An Australian pensioner lost his entire savings in a Balinese poker con, prompting the local authorities to warn tourists not to fall for the same scam.
Growing up in a small Welsh Valley of 3,000 people makes you a little sheepish, and I’m not talking about the strange habit of sticking the back legs of the white fluffy things inside wellies and pushing them towards the edge of cliffs as your underpants accidentally fall due to the wind.
It’s a safe place.
It makes the world at large frightening.
And so when my wife told me she wanted to move to Bali so our daughter could attend the Green School, a few things crossed my mind. How can I afford that? Will we die of Ebola? Will I be robbed, buggered or eaten by sharks?
The last place I thought I would be in danger would be at the poker table.
How could I be so naive?
A 66-year-old retired man named only as Joe had visited Bali numerous times when on this occasion he befriended a young lady in a shopping mall (as you do). They became friends. She invited him to her home. Joe held her hand.
When Joe arrived at the Balinese gaff, the family were playing poker. Joe had never played before; he is not a gambling man. According to press reports, Joe pulled $200 out of his pocket and began playing under the tutelage of the family.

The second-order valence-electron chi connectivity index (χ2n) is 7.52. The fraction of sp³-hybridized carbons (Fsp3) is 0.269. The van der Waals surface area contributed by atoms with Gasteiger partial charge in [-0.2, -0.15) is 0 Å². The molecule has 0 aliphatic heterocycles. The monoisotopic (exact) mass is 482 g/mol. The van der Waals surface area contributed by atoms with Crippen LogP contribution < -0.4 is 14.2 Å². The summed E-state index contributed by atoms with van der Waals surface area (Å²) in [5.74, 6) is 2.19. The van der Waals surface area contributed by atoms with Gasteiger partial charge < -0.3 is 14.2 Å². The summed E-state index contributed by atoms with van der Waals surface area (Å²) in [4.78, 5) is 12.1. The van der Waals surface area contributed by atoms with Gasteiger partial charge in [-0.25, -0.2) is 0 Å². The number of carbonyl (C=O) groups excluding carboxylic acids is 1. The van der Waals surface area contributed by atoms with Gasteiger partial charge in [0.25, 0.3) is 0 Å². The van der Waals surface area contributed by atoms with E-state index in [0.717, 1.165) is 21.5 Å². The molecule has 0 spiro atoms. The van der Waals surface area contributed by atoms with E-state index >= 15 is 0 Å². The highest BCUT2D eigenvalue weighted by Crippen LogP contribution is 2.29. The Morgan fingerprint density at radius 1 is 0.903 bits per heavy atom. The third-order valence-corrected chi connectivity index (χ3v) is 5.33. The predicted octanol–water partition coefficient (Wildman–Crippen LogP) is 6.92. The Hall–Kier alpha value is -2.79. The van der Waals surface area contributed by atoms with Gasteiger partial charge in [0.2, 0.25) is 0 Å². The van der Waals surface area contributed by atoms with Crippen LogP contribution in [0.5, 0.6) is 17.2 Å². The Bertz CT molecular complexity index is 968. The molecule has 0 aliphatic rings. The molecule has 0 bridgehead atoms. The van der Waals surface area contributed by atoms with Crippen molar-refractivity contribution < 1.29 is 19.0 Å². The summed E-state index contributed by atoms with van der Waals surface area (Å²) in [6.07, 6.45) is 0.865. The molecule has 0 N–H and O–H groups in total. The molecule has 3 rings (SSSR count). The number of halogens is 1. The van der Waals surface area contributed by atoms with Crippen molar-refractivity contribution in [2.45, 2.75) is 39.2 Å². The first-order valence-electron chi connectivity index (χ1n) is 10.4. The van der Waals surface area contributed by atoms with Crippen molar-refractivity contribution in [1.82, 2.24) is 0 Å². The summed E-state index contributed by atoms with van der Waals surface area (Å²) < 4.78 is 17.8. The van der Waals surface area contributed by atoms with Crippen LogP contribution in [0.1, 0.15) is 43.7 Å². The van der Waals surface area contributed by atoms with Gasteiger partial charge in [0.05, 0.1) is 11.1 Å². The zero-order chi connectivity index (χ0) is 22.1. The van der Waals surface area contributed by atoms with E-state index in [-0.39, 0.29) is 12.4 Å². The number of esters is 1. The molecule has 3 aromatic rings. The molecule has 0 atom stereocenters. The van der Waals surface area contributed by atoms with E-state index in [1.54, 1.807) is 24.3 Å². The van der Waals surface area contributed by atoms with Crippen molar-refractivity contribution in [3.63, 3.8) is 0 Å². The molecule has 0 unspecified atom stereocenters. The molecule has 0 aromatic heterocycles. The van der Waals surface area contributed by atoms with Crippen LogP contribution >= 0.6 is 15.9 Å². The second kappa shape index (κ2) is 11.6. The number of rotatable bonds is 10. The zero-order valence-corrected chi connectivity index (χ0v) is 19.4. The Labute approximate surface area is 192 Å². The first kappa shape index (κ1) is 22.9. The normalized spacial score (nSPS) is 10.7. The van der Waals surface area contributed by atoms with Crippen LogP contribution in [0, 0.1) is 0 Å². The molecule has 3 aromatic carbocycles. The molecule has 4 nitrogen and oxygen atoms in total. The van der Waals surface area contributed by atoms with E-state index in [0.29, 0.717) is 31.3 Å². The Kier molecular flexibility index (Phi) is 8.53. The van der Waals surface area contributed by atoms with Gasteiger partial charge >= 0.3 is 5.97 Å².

After a while, as Joe began feeling more comfortable, a wealthy looking man entered the game. The family told Joe the man was in the diamond and oil business (I think the scammers need to replace this part of the ploy with a youngster in a baseball cap and hoodie).
The tycoon whips two grand out of his pocket. Joe doesn’t have the money. The family front him and keep fronting him until the tycoon is placing a bet of $50,000. The family tell Joe that he can’t lose. Now, this is where reports get a little sketchy. At some point, Joe flies back to Perth and returns with $50,000 in cash. I have to assume he lost the bet and felt the need to return home to collect the money. The game continued, and Joe eventually lost his entire $200,000 pension savings (several flights later), which he handed to two family members in a KFC in Manila, and they skedaddled with it.
Joe told the press he was trying to help the family.
“I worked hard all my life, and it’s gone in five minutes.” Said, Joe as a warning to anyone else falling for the charms of the Balinese women, their food or the game of poker.
Acting Commissioner for Consumer Protection Penny Lipscombe said the scam is not a new one and warned visitors not to fall for the ruse.
I got it.
Don’t get robbed, buggered or eaten by sharks.
Don’t contract Ebola.
Don’t go to a strangers house to play poker, lose $50k in a $200 sit down game, fly home, withdraw my life savings, return, and hand my life over to a complete stranger.
Damn it, that was my only option of getting my little girl to the Green School. I had better get my wellies on.